Vietnam outlines food safety goals
The Ministry of Agriculture and Rural Development (MARD) announced during a meeting in Ha Noi on Thursday that it plans to work with relevant agencies to examine and ensure food safety, which it identified as an urgent task.

Minister Cao Duc Phat said it was necessary to inform farmers of the health impacts associated with using banned substances and antibiotics, as well as the damage caused to farmers and enterprises, he said.

He urged localities to form safe food supply chains in big cities like Ha Noi and HCM City.

To tackle the issue of food safety violations, Phat said inspectors should strictly handle any breaches of safety standards. A list of production units that use banned substances will be publicised, he said, adding that emphasis will be placed on the safety of meat and vegetable products.

Deputy Minister of Agriculture and Rural Development Vu Van Tam proposed that agriculture and rural development departments in provinces and cities should set up designated places to sell safe food, especially with Tet (Lunar New Year) approaching.

Local consumers should be provided with information about places where they can buy safe food, he said.

Tam also said localities should organise trade fairs for safe food by linking production and supply chains between now and the Lunar New Year.

Food safety inspections in the first nine months of the year showed that the percentage of pesticide residue found in vegetables and fruits was 10.3 per cent, compared to between 6 and 8 per cent annually. Of the meat samples, 7.6 per cent surpassed allowable levels in terms of antibiotic and substance residues, according to the MARD.

Tran Trong Binh, deputy head of the Environment Police Department under the Ministry of Public Security, said poor co-ordination among law enforcement agencies contributes to rampant use of forbidden substances in animal husbandry, as well as pesticide residue in vegetables and fruits.

He also said public information campaigns to promote safe products for consumption had not been effective.

Dinh Thi Phuong Khanh, deputy director of Long An Province's Agriculture and Rural Development Department, said criminal penalties should be imposed on violators who use banned substances in livestock. 

Ministry to get tough on banned substances in livestock farming

Minister of Agriculture and Rural Development Cao Duc Phat has pledged that the ministry will do what it can to end the rampant use of prohibited substances in livestock farming to ensure food safety and protect consumers.

Speaking before the National Assembly (NA) in Hanoi on Tuesday, Phat said the ministry is acknowledgeable of consumers’ concern over food safety and hygiene, the ministry has identified cracking down on the rampant use of prohibited substances in livestock farming as one of the top priorities.

Inspection results in the January-September showed the use of such substances did not reduce compared to last year. In particular, 1.01% of the seafood samples taken in the period were found to contain higher chemical and antibiotic residues than the permissible levels. Besides, there were 10.3% of the vegetable samples with crop protection drug residue and 7.6% of the meat samples with antibiotics higher than allowed.

“Therefore, we are implementing a food safety and hygiene campaign until next February and adopted measures to redress the situation,” Phat said and added that one of the campaign’s objectives is to prevent the use of banned agents in livestock farming.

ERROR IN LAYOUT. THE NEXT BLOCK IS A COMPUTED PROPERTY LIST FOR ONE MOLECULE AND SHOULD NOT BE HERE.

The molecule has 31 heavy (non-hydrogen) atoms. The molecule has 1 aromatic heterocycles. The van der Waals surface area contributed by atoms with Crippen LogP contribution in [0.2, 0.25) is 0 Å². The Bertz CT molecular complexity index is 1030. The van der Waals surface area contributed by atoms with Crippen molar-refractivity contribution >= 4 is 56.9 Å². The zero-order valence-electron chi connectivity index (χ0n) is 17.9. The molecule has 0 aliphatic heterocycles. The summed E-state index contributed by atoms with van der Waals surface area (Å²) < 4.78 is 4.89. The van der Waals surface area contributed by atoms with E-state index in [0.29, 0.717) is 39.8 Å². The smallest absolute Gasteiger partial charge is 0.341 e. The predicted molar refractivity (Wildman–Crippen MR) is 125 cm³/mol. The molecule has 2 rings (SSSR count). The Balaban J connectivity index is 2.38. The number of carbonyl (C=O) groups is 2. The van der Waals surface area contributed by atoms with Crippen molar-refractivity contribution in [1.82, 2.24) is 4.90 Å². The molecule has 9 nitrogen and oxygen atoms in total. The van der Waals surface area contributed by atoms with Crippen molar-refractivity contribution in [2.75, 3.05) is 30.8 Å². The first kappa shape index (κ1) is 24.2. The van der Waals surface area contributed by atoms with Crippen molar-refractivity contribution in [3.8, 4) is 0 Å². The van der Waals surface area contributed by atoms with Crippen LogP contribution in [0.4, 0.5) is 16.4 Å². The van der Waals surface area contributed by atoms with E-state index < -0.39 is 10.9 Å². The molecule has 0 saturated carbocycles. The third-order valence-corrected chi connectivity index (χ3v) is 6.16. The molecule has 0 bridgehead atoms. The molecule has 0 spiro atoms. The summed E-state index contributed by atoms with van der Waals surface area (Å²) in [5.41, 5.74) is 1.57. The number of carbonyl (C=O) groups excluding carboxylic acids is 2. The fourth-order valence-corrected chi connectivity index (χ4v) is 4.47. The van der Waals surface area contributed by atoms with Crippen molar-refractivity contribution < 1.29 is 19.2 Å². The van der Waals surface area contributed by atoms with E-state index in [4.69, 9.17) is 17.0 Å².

“We are committed to eliminating the use of such forbidden substances in livestock farming,” Phat said.

Phat made the commitment after NA deputies expressed concerns over weak management of the ministry for banned substances in livestock farming at a discussion the day before.

At the discussion, NA deputy Do Van Duong of HCMC requested the Ministry of Agriculture and Rural Development to clarify the reasons and the responsibilities of those agencies and people involving in importing forbidden growth stimulants into Vietnam for local farm owners to make pigs grow fast and lean to earn higher profit.

Duong called on management agencies to make greater effort to prevent the import and use of such banned substances.

Regarding counterfeit fertilizers on the domestic market, Phat said the agriculture ministry is in charge of managing organic fertilizer products while the Ministry of Industry and Trade is responsible for overseeing inorganic products of this type.

There are 5,300 fertilizer brands on the domestic market, he said. He noted that many plants and crops grown in different parts of Vietnam and at different times need many specific kinds of fertilizers.

According to Phat, to reduce the high volume of counterfeit fertilizer products, the Government has told relevant ministries to draft and apply technical criteria for each type of fertilizer and require enterprises to strictly follow business conditions otherwise they will have their licenses revoked.

Deputy Nguyen Sy Cuong of Ninh Thuan Province said too many fertilizer products have made it hard for State agencies to manage and farmers to choose. Substandard fertilizers are blamed for low agricultural yields and quality.

Cuong said other countries do not license too many fertilizer brands like in Vietnam. Even Thailand with a developed agriculture sector has around 100 types of fertilizers.

Cuong quoted sources as saying that up to 7,000 types of fertilizer products can be found on the domestic market.

Cuong said the agriculture ministry should draft and standardize 100 kinds of fertilizers used for major crops and the trade ministry to be in charge of exporting and importing materials and fertilizers as well as licensing and supervising fertilizer production.


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